A single encounter, the discovery of a plant or animal species in its natural habitat, can be one of the most beautiful experiences we can have. Imagine walking under the 240 ft. tunnel and encountering a choreographed LED light sculpture that is fun and interactive - and that communicates a message: habitat restoration, sustainability and interactivity/connectivity with the audience. The stainless steel laser cut art patterns are ov 10 and 12 feet native tree flower petals and tree leaves. The 0 feet leaf and flower patterns are laser cut from stainless steel with patterns inspired by the pollinators these species rely on to exist. At night the undercarriage of the bridge comes alive in vivid detail as powerful LED’s project intense color through the hundreds of patterns, casting colors and shadows with choreographed lighting on the walls and sidewalks. The public will be amazed to learn that lots of these specimens are on the endangered species list. Morrison Studios wrote a lighting program and graphic pattern to encourage the person interacting with the sculpture to move their gaze through the collection of species and enjoy, learn from, celebrate and appreciate the natural biodiversity of the state of Georgia.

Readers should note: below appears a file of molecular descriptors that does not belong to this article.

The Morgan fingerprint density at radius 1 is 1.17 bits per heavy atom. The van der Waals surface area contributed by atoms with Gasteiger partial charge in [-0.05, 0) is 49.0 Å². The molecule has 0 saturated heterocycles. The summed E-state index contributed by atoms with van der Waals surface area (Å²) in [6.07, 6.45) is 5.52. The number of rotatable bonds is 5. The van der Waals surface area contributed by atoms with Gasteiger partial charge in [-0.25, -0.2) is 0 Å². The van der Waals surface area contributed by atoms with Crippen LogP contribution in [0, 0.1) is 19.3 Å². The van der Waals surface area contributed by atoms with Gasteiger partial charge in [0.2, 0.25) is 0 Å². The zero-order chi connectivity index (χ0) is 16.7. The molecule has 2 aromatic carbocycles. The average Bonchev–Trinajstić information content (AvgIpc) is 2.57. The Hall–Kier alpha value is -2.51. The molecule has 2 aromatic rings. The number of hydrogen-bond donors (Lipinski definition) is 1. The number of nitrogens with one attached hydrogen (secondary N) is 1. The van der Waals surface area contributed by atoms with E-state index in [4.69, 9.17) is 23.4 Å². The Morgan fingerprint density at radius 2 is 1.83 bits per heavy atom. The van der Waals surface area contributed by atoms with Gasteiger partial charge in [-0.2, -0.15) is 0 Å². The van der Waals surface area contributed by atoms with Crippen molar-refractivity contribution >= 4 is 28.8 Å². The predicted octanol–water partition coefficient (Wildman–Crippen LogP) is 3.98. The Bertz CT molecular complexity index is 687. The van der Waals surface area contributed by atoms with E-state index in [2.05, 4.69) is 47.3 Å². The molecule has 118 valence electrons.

Morrison Studios wrote a lighting program and graphic pattern to encourage the person interacting with the sculpture to move their gaze through the collection of species and enjoy, learn from, celebrate and appreciate the natural biodiversity of the state of Georgia. The goal pf of the LED laser cut light mural is to foster public recognition of the spectacularly diverse flora of the state of Georgia and recognize a treasure that’s to be valued and habitats to be protected.
Trees wildflowers also support entire ecosystems for pollinators, birds, and small animals on a micro scale. Butterflies and other insects, small birds, and animals depend on seeds, nectar, and pollen for their food supply and life support system.The natural plants have adapted to an amazing array of habitats and microclimates in the region, achieving a balance with other living things and forming the foundation for all life. Fierce Urgency is a place where, you can experience the incredibly diverse wildflower and biodiversity of the state of Georgia.